- Requires annual registration of all rental units.
- Requires owners in non-owner/occupied buildings to visibly post contact information.
- Requires an inspection once every five years by: an Inspectional Services Housing Inspector, a Section 8 Inspector or an Inspectional Services Department (ISD) trained and approved private inspector.
- Establishes a publicly available “Chronic Offender Registry” for landlords who regularly fail to correct problems. Those on the Chronic Offender Registry are subject to fines of $300 and other applicable enforcement measures.
- Prioritizes problem properties by placing them first on the list for inspection. “Problem properties” include those with poor inspection records, significant court records and complaints, or placement on the City of Boston’s “Problem Property Task Force” list.
Reminders for Residents
- Household debris and trash should be placed out on regularly scheduled pickup days – violators will be fined.
- ISD's Code Enforcement team will be out in full force to ensure compliance with proper disposal of trash.
- To prevent bed bugs, never pick up furniture or luggage left at the curb for trash collection and avoid buying second-hand furniture or luggage. Residents can place unwanted furniture on the curb for collection on their regular trash pickup days.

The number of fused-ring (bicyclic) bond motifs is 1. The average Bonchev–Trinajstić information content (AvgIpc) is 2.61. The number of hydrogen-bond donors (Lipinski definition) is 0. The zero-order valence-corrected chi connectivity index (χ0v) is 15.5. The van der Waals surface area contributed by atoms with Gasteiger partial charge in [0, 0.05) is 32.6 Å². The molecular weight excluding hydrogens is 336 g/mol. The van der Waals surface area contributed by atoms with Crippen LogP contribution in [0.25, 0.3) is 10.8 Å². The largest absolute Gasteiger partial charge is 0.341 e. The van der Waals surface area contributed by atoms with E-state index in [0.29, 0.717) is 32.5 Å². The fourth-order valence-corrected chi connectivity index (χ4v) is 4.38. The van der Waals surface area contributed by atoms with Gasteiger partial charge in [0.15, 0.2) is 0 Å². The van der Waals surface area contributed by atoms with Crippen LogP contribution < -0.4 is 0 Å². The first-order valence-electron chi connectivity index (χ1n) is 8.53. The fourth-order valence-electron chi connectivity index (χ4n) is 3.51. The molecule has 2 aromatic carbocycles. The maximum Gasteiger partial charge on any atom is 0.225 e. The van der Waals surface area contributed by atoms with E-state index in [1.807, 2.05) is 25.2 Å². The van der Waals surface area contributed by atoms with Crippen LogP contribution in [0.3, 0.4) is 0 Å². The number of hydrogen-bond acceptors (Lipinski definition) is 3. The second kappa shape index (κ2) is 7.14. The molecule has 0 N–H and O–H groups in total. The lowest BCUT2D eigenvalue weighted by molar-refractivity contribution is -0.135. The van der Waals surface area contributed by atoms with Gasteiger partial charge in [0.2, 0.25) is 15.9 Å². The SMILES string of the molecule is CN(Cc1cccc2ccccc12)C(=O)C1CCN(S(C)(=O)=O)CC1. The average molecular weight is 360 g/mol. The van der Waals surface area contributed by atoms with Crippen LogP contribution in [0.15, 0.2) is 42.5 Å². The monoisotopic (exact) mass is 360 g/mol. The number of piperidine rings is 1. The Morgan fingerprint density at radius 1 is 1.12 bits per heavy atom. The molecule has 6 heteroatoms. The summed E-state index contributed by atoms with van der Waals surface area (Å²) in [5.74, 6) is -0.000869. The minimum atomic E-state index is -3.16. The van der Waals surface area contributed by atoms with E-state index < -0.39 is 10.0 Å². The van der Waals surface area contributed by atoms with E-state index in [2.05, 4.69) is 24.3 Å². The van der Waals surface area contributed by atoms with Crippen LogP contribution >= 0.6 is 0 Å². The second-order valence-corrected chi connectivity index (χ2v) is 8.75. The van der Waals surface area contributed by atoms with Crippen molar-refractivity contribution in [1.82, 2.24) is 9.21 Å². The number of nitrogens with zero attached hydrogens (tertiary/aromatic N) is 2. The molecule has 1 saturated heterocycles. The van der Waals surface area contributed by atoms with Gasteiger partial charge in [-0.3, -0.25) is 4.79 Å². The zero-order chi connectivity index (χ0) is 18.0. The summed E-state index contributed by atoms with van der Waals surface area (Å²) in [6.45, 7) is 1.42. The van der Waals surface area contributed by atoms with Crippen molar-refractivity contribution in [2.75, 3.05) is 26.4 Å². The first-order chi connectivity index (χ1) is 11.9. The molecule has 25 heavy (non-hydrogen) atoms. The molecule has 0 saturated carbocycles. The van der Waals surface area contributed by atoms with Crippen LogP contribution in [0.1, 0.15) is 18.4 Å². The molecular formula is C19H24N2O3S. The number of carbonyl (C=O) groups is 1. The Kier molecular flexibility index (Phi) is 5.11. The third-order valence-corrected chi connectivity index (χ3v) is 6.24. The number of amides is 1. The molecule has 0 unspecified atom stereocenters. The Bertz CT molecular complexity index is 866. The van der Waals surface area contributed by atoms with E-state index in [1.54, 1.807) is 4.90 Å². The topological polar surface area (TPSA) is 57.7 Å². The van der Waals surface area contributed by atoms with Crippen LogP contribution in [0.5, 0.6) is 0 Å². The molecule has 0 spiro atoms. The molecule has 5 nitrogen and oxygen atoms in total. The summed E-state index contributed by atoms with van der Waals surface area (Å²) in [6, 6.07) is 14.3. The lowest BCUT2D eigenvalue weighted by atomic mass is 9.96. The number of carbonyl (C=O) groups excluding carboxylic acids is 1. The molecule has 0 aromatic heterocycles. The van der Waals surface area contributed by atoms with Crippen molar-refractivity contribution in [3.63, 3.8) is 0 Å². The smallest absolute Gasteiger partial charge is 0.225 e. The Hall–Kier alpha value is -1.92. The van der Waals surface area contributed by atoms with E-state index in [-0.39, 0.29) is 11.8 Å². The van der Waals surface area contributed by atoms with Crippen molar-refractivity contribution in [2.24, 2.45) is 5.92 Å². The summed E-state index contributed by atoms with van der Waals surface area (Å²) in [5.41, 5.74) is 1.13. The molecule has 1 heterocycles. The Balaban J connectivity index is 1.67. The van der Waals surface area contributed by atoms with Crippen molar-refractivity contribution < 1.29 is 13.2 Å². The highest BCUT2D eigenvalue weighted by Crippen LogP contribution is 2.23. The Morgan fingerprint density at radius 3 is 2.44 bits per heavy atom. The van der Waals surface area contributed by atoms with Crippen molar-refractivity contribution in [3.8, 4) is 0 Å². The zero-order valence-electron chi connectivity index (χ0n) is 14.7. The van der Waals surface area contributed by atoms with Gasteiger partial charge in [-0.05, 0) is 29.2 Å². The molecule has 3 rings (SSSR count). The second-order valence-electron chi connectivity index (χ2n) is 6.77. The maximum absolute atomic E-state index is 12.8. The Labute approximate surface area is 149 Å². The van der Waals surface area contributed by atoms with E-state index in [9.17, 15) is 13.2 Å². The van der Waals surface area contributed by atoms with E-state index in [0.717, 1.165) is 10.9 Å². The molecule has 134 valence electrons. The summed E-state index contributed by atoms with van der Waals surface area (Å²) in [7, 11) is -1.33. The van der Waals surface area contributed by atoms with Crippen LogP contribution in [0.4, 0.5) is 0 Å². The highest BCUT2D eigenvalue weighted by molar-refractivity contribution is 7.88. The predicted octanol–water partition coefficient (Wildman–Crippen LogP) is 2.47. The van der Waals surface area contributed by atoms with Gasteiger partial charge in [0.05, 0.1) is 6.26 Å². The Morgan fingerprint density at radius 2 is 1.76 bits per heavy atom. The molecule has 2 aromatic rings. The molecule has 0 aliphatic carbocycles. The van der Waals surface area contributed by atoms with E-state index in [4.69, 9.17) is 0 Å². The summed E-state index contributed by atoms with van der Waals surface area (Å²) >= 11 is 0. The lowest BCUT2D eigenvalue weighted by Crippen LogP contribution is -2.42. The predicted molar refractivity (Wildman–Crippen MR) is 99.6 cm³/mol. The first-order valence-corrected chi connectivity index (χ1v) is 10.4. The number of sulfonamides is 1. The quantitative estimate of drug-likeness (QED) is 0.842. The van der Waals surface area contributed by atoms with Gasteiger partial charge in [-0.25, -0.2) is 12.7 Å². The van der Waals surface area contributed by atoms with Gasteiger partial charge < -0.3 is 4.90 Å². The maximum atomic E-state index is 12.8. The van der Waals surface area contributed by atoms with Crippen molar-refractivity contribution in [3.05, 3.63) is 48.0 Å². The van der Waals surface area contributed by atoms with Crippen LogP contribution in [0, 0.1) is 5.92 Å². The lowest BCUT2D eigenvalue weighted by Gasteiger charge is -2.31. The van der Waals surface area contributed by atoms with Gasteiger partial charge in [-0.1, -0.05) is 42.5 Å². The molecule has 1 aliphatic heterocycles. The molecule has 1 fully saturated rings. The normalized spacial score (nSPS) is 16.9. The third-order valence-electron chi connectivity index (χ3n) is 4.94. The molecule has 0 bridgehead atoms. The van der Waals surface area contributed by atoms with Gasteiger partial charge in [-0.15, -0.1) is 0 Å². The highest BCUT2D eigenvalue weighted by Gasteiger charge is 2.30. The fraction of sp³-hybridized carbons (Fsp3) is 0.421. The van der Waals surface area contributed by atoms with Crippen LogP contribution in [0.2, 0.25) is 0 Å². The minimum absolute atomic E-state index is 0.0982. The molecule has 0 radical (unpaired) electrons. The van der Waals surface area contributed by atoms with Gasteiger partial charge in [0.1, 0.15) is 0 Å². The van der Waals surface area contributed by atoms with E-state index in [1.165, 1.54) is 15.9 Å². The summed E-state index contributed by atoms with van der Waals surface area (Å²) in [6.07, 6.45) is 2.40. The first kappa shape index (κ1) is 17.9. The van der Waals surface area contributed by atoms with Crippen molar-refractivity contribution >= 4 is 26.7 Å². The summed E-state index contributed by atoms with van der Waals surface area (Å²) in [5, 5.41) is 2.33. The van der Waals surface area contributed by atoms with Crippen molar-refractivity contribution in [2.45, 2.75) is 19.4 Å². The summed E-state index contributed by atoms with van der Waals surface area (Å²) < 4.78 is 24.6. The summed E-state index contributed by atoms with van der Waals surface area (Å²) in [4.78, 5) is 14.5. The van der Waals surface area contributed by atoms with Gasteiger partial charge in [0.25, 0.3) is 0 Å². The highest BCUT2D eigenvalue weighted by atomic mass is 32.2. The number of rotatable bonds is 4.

- BTD and BPD will keep roads clear for emergency vehicles and facilitate traffic flow. Please follow direction of posted signs for any special parking and traffic rules in your area: http://www.cityofboston.gov/news/Default.aspx?id=6304.
- The City encourages the general public to make use of public transportation as much as possible.
Reminders for Renters
- ISD Housing inspectors will be out in force to ensure that landlords comply with the mandatory rental inspection ordinance and rental unit delivery standard ordinance.
- Tenants can request on-the-spot inspections with officials from ISD.
- Renters should carefully inspect their new apartment.
- The City's Rental Housing Resource Center helps both landlords and tenants learn about their rights and responsibilities and are available to help mediate disputes. The department can be reached at (617) 635-RENT (7368).
- Students are encouraged to visit www.cityofboston.gov/students, which includes important information on safety, housing, transportation, parking, voter registration and basic city services.
Residents are encouraged to call Mayor Menino’s 24-hour Hotline with any questions or concerns at (617) 635-4500 or to report any issues. The aim of City departments is to make this weekend as problem free as possible and any assistance from residents is encouraged. University staff will also be available in the neighborhoods welcoming students and handing out information.